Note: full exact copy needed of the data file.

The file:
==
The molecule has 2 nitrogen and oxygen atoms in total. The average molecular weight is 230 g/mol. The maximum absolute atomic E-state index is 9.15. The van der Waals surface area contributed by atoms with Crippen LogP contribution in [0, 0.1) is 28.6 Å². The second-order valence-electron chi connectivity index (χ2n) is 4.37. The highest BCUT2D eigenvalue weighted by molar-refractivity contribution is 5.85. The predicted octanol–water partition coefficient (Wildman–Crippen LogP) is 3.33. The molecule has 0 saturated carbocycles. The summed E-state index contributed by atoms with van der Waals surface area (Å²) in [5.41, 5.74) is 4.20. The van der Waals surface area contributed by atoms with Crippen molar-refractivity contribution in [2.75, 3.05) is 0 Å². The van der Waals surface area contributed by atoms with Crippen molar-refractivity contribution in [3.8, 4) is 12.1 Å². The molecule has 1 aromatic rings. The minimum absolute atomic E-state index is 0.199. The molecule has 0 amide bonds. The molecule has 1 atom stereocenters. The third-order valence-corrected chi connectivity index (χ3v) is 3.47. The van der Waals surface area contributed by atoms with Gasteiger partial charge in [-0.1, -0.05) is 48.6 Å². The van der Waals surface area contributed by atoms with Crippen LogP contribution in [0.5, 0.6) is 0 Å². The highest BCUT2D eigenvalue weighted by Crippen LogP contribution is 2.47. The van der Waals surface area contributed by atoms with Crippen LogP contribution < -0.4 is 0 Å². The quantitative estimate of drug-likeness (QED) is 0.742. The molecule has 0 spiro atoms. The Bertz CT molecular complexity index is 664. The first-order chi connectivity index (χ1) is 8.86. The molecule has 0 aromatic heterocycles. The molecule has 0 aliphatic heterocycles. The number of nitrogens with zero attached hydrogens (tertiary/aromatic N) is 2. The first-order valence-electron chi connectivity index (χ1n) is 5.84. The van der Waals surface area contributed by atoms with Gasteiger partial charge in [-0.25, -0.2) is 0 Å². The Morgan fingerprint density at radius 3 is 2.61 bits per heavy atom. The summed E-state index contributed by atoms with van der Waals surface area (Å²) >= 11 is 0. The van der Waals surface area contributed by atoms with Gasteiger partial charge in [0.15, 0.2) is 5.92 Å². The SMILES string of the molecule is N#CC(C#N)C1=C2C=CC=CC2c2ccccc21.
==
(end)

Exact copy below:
The molecule has 2 nitrogen and oxygen atoms in total. The average molecular weight is 230 g/mol. The maximum absolute atomic E-state index is 9.15. The van der Waals surface area contributed by atoms with Crippen LogP contribution in [0, 0.1) is 28.6 Å². The second-order valence-electron chi connectivity index (χ2n) is 4.37. The highest BCUT2D eigenvalue weighted by molar-refractivity contribution is 5.85. The predicted octanol–water partition coefficient (Wildman–Crippen LogP) is 3.33. The molecule has 0 saturated carbocycles. The summed E-state index contributed by atoms with van der Waals surface area (Å²) in [5.41, 5.74) is 4.20. The van der Waals surface area contributed by atoms with Crippen molar-refractivity contribution in [2.75, 3.05) is 0 Å². The van der Waals surface area contributed by atoms with Crippen molar-refractivity contribution in [3.8, 4) is 12.1 Å². The molecule has 1 aromatic rings. The minimum absolute atomic E-state index is 0.199. The molecule has 0 amide bonds. The molecule has 1 atom stereocenters. The third-order valence-corrected chi connectivity index (χ3v) is 3.47. The van der Waals surface area contributed by atoms with Gasteiger partial charge in [-0.1, -0.05) is 48.6 Å². The van der Waals surface area contributed by atoms with Crippen LogP contribution in [0.5, 0.6) is 0 Å². The highest BCUT2D eigenvalue weighted by Crippen LogP contribution is 2.47. The van der Waals surface area contributed by atoms with Crippen LogP contribution < -0.4 is 0 Å². The quantitative estimate of drug-likeness (QED) is 0.742. The molecule has 0 spiro atoms. The Bertz CT molecular complexity index is 664. The first-order chi connectivity index (χ1) is 8.86. The molecule has 0 aromatic heterocycles. The molecule has 0 aliphatic heterocycles. The number of nitrogens with zero attached hydrogens (tertiary/aromatic N) is 2. The first-order valence-electron chi connectivity index (χ1n) is 5.84. The van der Waals surface area contributed by atoms with Gasteiger partial charge in [-0.25, -0.2) is 0 Å². The Morgan fingerprint density at radius 3 is 2.61 bits per heavy atom. The summed E-state index contributed by atoms with van der Waals surface area (Å²) >= 11 is 0. The van der Waals surface area contributed by atoms with Gasteiger partial charge in [0.15, 0.2) is 5.92 Å². The SMILES string of the molecule is N#CC(C#N)C1=C2C=CC=CC2c2ccccc21.